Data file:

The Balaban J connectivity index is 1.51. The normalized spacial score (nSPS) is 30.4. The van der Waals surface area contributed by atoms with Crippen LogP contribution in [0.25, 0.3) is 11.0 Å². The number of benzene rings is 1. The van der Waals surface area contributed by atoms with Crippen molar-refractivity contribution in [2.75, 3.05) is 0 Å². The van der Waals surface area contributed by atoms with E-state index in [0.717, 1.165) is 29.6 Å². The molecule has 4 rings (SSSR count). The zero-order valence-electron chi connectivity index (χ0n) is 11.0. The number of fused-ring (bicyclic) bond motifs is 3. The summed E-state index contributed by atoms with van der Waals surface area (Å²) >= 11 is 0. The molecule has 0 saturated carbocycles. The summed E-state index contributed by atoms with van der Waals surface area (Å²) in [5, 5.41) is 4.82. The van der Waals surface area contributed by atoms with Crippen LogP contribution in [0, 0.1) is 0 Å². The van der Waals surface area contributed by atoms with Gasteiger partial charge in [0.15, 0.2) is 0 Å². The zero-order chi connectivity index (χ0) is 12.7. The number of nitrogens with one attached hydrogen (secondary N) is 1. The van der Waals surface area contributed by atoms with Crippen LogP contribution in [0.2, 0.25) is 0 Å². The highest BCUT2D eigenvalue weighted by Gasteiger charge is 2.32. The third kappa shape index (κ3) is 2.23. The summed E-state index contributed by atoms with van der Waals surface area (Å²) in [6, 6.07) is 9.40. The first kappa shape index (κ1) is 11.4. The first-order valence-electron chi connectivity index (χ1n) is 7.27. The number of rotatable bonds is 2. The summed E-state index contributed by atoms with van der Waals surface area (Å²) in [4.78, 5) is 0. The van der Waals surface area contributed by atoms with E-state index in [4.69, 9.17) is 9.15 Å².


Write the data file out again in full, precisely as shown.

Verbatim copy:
The Balaban J connectivity index is 1.51. The normalized spacial score (nSPS) is 30.4. The van der Waals surface area contributed by atoms with Crippen LogP contribution in [0.25, 0.3) is 11.0 Å². The number of benzene rings is 1. The van der Waals surface area contributed by atoms with Crippen molar-refractivity contribution in [2.75, 3.05) is 0 Å². The van der Waals surface area contributed by atoms with E-state index in [0.717, 1.165) is 29.6 Å². The molecule has 4 rings (SSSR count). The zero-order valence-electron chi connectivity index (χ0n) is 11.0. The number of fused-ring (bicyclic) bond motifs is 3. The summed E-state index contributed by atoms with van der Waals surface area (Å²) >= 11 is 0. The molecule has 0 saturated carbocycles. The summed E-state index contributed by atoms with van der Waals surface area (Å²) in [5, 5.41) is 4.82. The van der Waals surface area contributed by atoms with Crippen LogP contribution in [0, 0.1) is 0 Å². The van der Waals surface area contributed by atoms with Gasteiger partial charge in [0.15, 0.2) is 0 Å². The zero-order chi connectivity index (χ0) is 12.7. The number of nitrogens with one attached hydrogen (secondary N) is 1. The van der Waals surface area contributed by atoms with Crippen LogP contribution in [0.2, 0.25) is 0 Å². The highest BCUT2D eigenvalue weighted by Gasteiger charge is 2.32. The third kappa shape index (κ3) is 2.23. The summed E-state index contributed by atoms with van der Waals surface area (Å²) in [6, 6.07) is 9.40. The first kappa shape index (κ1) is 11.4. The first-order valence-electron chi connectivity index (χ1n) is 7.27. The number of rotatable bonds is 2. The summed E-state index contributed by atoms with van der Waals surface area (Å²) in [4.78, 5) is 0. The van der Waals surface area contributed by atoms with E-state index in [4.69, 9.17) is 9.15 Å².